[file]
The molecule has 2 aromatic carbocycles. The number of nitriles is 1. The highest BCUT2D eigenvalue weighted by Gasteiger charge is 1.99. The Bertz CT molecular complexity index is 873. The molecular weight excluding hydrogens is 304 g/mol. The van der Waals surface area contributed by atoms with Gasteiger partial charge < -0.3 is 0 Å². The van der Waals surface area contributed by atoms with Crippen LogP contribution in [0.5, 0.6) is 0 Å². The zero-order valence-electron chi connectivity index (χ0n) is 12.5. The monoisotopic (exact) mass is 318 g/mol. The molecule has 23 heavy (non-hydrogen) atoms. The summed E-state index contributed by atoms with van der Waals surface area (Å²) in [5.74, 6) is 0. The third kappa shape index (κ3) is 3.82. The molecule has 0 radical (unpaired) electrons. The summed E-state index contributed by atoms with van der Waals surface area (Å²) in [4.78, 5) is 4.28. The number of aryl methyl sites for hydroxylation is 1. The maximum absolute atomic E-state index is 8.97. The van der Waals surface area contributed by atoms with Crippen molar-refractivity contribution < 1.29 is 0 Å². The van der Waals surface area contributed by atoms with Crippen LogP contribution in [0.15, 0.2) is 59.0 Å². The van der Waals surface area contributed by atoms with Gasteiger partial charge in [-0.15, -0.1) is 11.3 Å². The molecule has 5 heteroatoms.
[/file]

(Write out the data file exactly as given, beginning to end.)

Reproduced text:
The molecule has 2 aromatic carbocycles. The number of nitriles is 1. The highest BCUT2D eigenvalue weighted by Gasteiger charge is 1.99. The Bertz CT molecular complexity index is 873. The molecular weight excluding hydrogens is 304 g/mol. The van der Waals surface area contributed by atoms with Gasteiger partial charge < -0.3 is 0 Å². The van der Waals surface area contributed by atoms with Crippen LogP contribution in [0.5, 0.6) is 0 Å². The zero-order valence-electron chi connectivity index (χ0n) is 12.5. The monoisotopic (exact) mass is 318 g/mol. The molecule has 23 heavy (non-hydrogen) atoms. The summed E-state index contributed by atoms with van der Waals surface area (Å²) in [5.74, 6) is 0. The third kappa shape index (κ3) is 3.82. The molecule has 0 radical (unpaired) electrons. The summed E-state index contributed by atoms with van der Waals surface area (Å²) in [4.78, 5) is 4.28. The number of aryl methyl sites for hydroxylation is 1. The maximum absolute atomic E-state index is 8.97. The van der Waals surface area contributed by atoms with Crippen molar-refractivity contribution < 1.29 is 0 Å². The van der Waals surface area contributed by atoms with Crippen LogP contribution in [0.15, 0.2) is 59.0 Å². The van der Waals surface area contributed by atoms with Gasteiger partial charge in [-0.15, -0.1) is 11.3 Å². The molecule has 5 heteroatoms.